In the EOS smart contract, it support the float point computation, such as calculating the voting weight.

And I think that, for different operation systems and different compilers, the float point procession could cause an inconsistent result.

So for different block producers, the data stored in their ram or database will be not same, and to the end, maybe we can't make the +2/3 producers to attrive the final conformation.

Is that right?

1 Answer 1


Yes, different platforms have inconsistent floating point arithmetic implementations wich could cause problems.

That is why EOS uses a C library which avoids hardware floating point calculations and brings consistency to those who require floating points.

The down side of this decision is of course performance, since software implementations are always slower than hardware solutions.

Using such a library at the core of the EOS system eliminates the need for each dApp developer who needs floating point calculations to include such a library for themselves. This would be wasteful and will force each dApp developer to "invent the wheel" repeatedly. Possibly coming up with different solutions. This is already happening in other dApp platforms which have integer only.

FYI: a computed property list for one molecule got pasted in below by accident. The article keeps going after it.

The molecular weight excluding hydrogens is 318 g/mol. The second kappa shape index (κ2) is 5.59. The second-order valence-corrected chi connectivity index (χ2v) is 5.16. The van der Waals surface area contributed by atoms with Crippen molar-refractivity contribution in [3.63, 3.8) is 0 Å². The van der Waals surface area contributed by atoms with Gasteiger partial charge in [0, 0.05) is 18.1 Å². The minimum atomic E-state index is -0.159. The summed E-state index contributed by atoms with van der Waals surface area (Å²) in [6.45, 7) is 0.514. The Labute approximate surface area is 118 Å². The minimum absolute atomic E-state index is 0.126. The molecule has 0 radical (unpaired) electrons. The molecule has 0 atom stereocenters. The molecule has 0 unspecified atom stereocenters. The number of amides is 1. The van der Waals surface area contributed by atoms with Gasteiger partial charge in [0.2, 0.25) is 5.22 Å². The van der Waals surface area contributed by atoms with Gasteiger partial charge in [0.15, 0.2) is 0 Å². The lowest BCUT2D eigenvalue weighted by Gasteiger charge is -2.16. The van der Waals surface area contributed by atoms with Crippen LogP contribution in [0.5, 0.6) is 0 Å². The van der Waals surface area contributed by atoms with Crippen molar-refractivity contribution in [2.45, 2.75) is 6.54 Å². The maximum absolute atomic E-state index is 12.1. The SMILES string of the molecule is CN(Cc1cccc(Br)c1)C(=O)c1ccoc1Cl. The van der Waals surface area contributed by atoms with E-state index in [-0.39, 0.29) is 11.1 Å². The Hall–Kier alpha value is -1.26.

• so when we use double in contract, we can get a definite result, right?
    – Jimmy Guo
    Jul 12, 2018 at 8:12
  • Yes, the result will be the same each time. That's the reason for this decision.
    – Ami Heines
    Jul 12, 2018 at 8:33
  • Thanks, and also another relative question, can I use the c function gettimeofday in contract? Because each producer will got different results, but I want to print the execution time for some code in the action, what can I do?
    – Jimmy Guo
    Jul 12, 2018 at 9:36
  • Please open a new question on the site. This will keep this stackexchange site organized for future visitors. If you are satisfied with the answer, please mark it as complete.
    – Ami Heines
    Jul 12, 2018 at 11:09

Your Answer

By clicking “Post Your Answer”, you agree to our terms of service and acknowledge you have read our privacy policy.

Not the answer you're looking for? Browse other questions tagged or ask your own question.